The unfairness rests in part on inconsistency. As the law stands, if an embryo created through in-vitro fertilisation had been placed in the woman before the man's death, or if the child had been conceived in the normal way, his name could go on the birth certificate. But if the man dies before the embryo could be placed in the woman, the birth certificate must not record him as the father. That means that the family has to come to terms with not only a tragic loss but with the additional distress caused by the rigidity of the law.
The families affected by that failure have campaigned long and hard on the issue, and I pay tribute to them and to those who have championed their cause, particularly the noble Lord, Lord Lester. As my noble friend emphasised, the Bill is of very narrow scope. It is symbolic recognition only, because to do otherwise would make it extremely difficult to wind up a man's estate. Therefore, the Bill does not propose to allow the child any rights of succession or inheritance, or any other legal status.
Although symbolic, the recognition is very important. Putting the father's name on the birth certificate will, I believe, be of considerable and lasting emotional value to the children themselves. As the noble Baroness, Lady Hayman, said to those of us who have been fortunate in not having to contemplate such circumstances, we can only guess at the significance of that to children as they grow up.
As noble Lords know, the Bill implements a recommendation by Professor McLean, a professor of law and ethics in medicine, in her report published in July 1998, Review of the Common Law Provisions Relating to the Removal of Gametes and of the Consent Provisions of the Human Fertilisation and Embryology Act 1990. As the title suggests, the report was primarily concerned with issues around consent, and rightly so.
We accepted that recommendation and are very happy to support the initiative. However, the Bill goes further than the McLean review, for very sound reasons, as my noble friend emphasised. The Government believe that it would be wrong not to recognise the rights of children who are growing up now and their families, rather than merely children yet to be born. Therefore, the Bill will apply to existing as well as future cases. I am particularly grateful to noble Lords who have welcomed the retrospective elements of the Bill and the humane difference that that will make.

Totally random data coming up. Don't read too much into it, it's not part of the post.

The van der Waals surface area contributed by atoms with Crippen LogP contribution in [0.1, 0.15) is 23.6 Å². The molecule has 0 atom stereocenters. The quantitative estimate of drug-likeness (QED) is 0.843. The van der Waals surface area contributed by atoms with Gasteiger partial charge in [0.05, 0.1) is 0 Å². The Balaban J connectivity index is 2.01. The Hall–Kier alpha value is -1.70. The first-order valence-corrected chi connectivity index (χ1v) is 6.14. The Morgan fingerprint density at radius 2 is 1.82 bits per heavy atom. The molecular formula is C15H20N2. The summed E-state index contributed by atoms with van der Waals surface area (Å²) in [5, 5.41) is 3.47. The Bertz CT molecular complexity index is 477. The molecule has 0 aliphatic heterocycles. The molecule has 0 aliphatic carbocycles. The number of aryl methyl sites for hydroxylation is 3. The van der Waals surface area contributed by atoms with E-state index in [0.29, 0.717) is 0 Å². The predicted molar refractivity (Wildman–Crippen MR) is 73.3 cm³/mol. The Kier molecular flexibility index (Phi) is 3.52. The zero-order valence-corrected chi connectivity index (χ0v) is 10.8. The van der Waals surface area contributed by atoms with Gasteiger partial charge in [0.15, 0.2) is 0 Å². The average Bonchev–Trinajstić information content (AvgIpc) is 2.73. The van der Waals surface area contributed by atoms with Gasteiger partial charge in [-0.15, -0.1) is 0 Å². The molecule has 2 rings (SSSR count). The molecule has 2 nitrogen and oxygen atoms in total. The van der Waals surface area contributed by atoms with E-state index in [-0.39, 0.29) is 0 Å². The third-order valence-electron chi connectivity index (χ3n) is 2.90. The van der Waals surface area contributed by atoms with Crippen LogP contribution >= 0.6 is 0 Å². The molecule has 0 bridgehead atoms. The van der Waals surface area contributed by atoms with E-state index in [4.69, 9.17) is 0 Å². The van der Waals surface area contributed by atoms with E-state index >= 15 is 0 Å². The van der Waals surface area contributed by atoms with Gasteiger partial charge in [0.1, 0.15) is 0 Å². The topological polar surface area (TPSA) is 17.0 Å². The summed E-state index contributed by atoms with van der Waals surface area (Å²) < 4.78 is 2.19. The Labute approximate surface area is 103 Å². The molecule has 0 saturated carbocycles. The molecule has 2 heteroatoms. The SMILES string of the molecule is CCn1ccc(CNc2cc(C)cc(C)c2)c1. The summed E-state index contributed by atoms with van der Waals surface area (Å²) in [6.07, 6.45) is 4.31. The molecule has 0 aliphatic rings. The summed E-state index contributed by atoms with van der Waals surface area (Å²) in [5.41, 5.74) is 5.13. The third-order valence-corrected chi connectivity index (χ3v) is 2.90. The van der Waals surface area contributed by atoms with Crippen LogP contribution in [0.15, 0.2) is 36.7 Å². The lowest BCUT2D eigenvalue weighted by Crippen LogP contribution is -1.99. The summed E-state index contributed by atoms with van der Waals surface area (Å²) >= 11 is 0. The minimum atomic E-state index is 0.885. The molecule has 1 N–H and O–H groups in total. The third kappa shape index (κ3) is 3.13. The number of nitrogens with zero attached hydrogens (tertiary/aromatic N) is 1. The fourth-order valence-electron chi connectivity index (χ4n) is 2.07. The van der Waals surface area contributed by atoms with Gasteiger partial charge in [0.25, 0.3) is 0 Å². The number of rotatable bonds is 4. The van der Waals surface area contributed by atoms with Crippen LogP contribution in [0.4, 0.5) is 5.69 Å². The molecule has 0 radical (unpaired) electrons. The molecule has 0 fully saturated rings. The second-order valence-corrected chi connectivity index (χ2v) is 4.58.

I understand some of the reservations spoken about by the noble Baroness, Lady Noakes. I believe that she was comprehensively answered by the noble Lord, Lord Lester. We have given the issue a great deal of consideration and we think that it is the rightthe humanething to do. It prevents those young people being discriminated against in any way. It confers dignity and it will refer to a very small number of people. We are very careful in the House with issues of retrospection, but we believe that this is an honourable exception and I am very grateful to have the support of Members of the House. I also welcome the emphasis in the Bill on the importance of proper consentwritten consentin prospective cases. It sends an important signal and is an important safeguard.
The Bill will also remedy a declared incompatibility of the current law with the European Convention on Human Rights and sets out a clear process to be followed in future. I must say to the noble Lord, Lord Lester, that that is a fair cop; I am afraid that we are at fault. It would have helped to explain the context if not the content of the Bill. We will take careful note of this for future reference.